Bryan D. Watts, Director of the Center for Conservation Biology, said it is “absolutely possible” that cormorants nested in the Chesapeake Bay hundreds of years ago, before being killed out and driven off.
“Many waterbirds have expanded and contracted their ranges up and down the Atlantic Coast in recent decades," Watts wrote in an email. "So there is no reason to believe that cormorants couldn't have done that several times in the past."
There are some nuisance issues associated with cormorants, because they are a colonial breeder. And they sometimes nest in places that are inconvenient to people.
“Cormorants have taken to nesting on the Bay Bridge,” Brinker said. “And what happens then is that any chickens born on the bridge think, ‘oh, home is a steel girder with all this traffic zooming overhead.’ So when they become adults and try to find nesting sites, they will find places similar to where they were raised. So they will try to find bridges. Letting them continue to nest in places like that just makes the nuisance issue worse.”
Cormorants (like other colonial birds) also tend to nest in such densities that their waste kills grasses and trees on parts of the islands they occupy. They eat about a pound of fish a day -– but not enough to harm overall fish populations or the fishing industry, scientists say.
Nevertheless, the U.S. Fish and Wildlife Service in 2013 intentionally destroyed about 3,200 cormorant eggs on Popular Island in the Chesapeake Bay.
Peter McGowan, a wildlife biologist with federal agency, said he and his colleagues sprayed a portion of the colony’s eggs with vegetable oil, which suffocates the embryos. He said wildlife managers worry the booming cormorant population would crowd out other, more threatened birds. Common terns, glossy ibises, and snowy egrets are competing with the cormorants for nesting space, McGowan said.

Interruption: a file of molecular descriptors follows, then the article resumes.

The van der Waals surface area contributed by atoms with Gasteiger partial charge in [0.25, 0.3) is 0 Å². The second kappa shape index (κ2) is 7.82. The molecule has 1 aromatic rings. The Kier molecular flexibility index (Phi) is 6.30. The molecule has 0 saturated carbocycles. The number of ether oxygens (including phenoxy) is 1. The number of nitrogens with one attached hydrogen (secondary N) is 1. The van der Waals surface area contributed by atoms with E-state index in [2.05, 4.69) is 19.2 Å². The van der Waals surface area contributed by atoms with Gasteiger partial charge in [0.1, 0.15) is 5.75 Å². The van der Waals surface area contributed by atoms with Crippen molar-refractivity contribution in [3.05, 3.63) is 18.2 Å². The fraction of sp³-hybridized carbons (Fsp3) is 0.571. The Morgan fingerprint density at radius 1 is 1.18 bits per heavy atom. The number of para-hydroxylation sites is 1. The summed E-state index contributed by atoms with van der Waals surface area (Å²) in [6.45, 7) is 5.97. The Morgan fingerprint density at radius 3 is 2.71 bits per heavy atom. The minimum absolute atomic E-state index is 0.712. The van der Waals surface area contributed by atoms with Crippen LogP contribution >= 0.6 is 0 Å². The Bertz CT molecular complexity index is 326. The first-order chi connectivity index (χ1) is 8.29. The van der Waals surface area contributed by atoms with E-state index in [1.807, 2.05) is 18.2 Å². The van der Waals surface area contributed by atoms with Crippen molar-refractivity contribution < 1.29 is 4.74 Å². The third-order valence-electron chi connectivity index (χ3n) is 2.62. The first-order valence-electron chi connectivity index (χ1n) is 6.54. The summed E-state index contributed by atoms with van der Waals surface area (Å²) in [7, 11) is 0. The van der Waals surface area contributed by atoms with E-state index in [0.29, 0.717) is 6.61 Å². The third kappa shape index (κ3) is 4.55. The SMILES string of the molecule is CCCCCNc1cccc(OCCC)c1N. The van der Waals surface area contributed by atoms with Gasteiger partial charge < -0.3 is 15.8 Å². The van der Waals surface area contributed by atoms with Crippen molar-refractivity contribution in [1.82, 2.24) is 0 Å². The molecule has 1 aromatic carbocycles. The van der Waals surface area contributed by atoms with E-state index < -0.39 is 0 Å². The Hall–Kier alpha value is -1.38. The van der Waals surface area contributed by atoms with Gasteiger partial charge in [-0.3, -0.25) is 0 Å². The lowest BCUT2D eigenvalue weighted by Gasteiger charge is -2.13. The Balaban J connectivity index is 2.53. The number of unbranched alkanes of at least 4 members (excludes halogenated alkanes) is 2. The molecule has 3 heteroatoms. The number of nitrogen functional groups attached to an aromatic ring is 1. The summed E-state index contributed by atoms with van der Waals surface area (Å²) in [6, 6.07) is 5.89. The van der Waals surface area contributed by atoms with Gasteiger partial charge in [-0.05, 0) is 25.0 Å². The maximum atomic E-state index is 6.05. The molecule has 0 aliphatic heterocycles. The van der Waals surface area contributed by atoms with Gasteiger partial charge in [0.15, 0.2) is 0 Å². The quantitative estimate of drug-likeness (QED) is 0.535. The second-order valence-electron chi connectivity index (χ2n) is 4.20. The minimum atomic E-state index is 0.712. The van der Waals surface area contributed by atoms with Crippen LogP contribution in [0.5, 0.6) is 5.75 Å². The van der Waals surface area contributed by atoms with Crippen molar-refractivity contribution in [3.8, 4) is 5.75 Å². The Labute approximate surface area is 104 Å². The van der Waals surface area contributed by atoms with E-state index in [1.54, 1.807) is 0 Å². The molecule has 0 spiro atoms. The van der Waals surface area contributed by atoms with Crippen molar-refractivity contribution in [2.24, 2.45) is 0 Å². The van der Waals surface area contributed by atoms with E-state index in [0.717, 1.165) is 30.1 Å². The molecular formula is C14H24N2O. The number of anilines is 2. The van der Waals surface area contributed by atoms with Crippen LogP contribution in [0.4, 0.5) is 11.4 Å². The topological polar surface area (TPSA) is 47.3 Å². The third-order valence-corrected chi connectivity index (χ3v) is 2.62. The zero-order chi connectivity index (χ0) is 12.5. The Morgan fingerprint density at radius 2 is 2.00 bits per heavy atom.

“There are other species that are –- I wouldn’t’ say have preference, but they utilize habitats that are quickly being lost in the Chesapeake Bay,” McGowan said “And we need to focus on trying to provide the nesting habitat for those species, otherwise we are going to lose those birds from the Chesapeake Bay.”
Stephanie Boyles Griffin, a director at Humane Society of the United States, said the destruction of cormorant eggs is inappropriate –- and an example of how they are still being unfairly discriminated against and persecuted.
“The Humane Society of the United States is strongly opposed to any lethal efforts to control cormorants,” Griffin said. “They’re a native bird. The reason that fishermen and wildlife managers want to manage them at all, using lethal or nonlethal methods, is because of land-use decisions that we as humans have made. We have taken up residence most of the coastal areas of the Chesapeake Bay, and this is all colonial nesting and shorebird breeding ground.”
Development and rising sea levels driven by climate change are forcing common terns and other birds to compete with cormorants for a shrinking number of secluded waterfront nesting sites. People are trying to pick the winners and losers in this competition -- with a misunderstood black bird paying a fatal price.
By Tom Pelton
Chesapeake Bay Foundation
By Tom Pelton
Chesapaeke Bay Foundation